http://www.fabermaunsell.com/MarketsAndServices/36/74/index.jsp

Infanti,P., Papanikolas, G., et. al., (retrieved 2007). Rion-Antirion Bridge – design and
     full-scale testing of the seismic protection devices, FIP Industriale Project,
     http://www.portaledesign.com/download/fip_rion2.pdf

Gefyra, S. A., (retrieved 2007).  The Rion-Antirion Bridge: there is a link, Gefya
     Website-Concept&Construction,
     http://www.gefyra.gr/en/index.php?ID=2ybqTBbWXdUn4xZd

Hytiris, N., & Kominos, A. (2001). Rion-Antirion Bridge, Greece: measuring a moving
     gap, Civil Engineering, 144(4), 166-169. Online Abstract,
     http://www.atypon-link.com/TELF/doi/abs/10.1680/cien.144.1.166.39555

IALD, (2005). The 2005 IALD award winners: IALD awards for 23 international lighting
     design projects representing eight countries, see Rion-Antirion Bridge, IALD
     Website, http://www.iald.org/about/awards/previous/award.asp?year=2005

IFREMER, (2004). Gulf of Corinth 2004: The Gulf of Corinth plot experiment,         http://www.ifremer.fr/assem/publications/seafloor_observatory_Gulf_of_Corinth_0504.pdf

Lee, D. A., (2007). Building today for tomorrow, Taylor Devices Inc – presentation-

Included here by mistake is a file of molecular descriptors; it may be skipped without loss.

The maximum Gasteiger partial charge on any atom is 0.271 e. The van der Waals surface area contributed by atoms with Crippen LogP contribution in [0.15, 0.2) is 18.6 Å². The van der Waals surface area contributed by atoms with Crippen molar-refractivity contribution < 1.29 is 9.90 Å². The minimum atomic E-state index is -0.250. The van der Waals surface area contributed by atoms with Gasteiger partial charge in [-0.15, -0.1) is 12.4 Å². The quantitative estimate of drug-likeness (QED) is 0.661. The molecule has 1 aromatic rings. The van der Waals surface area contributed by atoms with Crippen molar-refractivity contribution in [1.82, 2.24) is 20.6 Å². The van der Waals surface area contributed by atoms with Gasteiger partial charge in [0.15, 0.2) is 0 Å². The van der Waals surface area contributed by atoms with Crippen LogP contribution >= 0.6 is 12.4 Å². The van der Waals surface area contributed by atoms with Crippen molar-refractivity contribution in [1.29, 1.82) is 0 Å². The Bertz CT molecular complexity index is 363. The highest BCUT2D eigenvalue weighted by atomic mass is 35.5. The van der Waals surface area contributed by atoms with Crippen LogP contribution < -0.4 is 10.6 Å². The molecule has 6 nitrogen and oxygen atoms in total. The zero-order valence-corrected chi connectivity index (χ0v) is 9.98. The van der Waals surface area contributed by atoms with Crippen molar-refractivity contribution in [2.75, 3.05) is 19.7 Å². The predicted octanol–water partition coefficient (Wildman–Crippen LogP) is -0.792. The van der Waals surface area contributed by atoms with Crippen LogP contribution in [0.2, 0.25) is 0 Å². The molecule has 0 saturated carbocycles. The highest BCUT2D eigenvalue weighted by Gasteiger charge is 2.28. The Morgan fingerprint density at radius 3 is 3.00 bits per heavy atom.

MCEER Website,
      http://mceer.buffalo.edu/meetings/2005presentations/Breakout2/07LeeDA.pdf

LCPC, (retrieved 2007). Geotechnical centrifuge – the Rion-Antirion Bridge, LCPC
      Website, http://www.lcpc.fr/en/presentation/moyens/centrifugeuse/index1.dml

Pelissie du Rausas, C., (2005). One year of operation and maintenance of the Rion
     Antirion Bridge, ASECAP Pula 2006 (P. 252-258), ASECAP Website ,
      http://www.asecap.com/english/documents/SESSION1AGEFYRAEN.pdf

Kathimerini News, (2004). A bridge opens western Greece, Kathimerini WebArchive, http://www.ekathimerini.com/4dcgi/_w_articles_politics_100002_25/05/2004_43186 

MRAD Corporation, (retrieved 2007). Overturning moment, Technical Data Sheet,
      MRAD Website, http://www.mradcorp.com/TDS-12.html

SPG Media, (2007). Rion-Antirion cable-stayed bridge - Greece, Road Traffic 
     Technology Website, http://www.roadtraffic-technology.com/projects/rion-antirion/

Wikipedia Encyclopedia, (2007). Rio-Antirio Bridge, Wikipedia Website,
      http://en.wikipedia.org/wiki/Rio-Antirio_bridge

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Web Design by Dr. Carolyn Carayannis Copyright 2008 / all rights reserved. © Copyright 1963-2007 George Pararas-Carayannis / all rights reserved / Information on this site is for viewing and personal information only - protected by copyright. Any unauthorized use or reproduction of material from this site without written permission is prohibited. Material included at the website links above is for informative and educational purposes and for disaster preparedness only. Any predictions of large earthquakes, destructive tsunamis, or any other natural disasters presented in these pages are based primarily on statistical determinations of the historical recurrence frequencies of such events. Such historical/statistical approaches are used only for long-term predictions. There is no intent by the author to predict or forecast any type of natural disaster or to frighten people.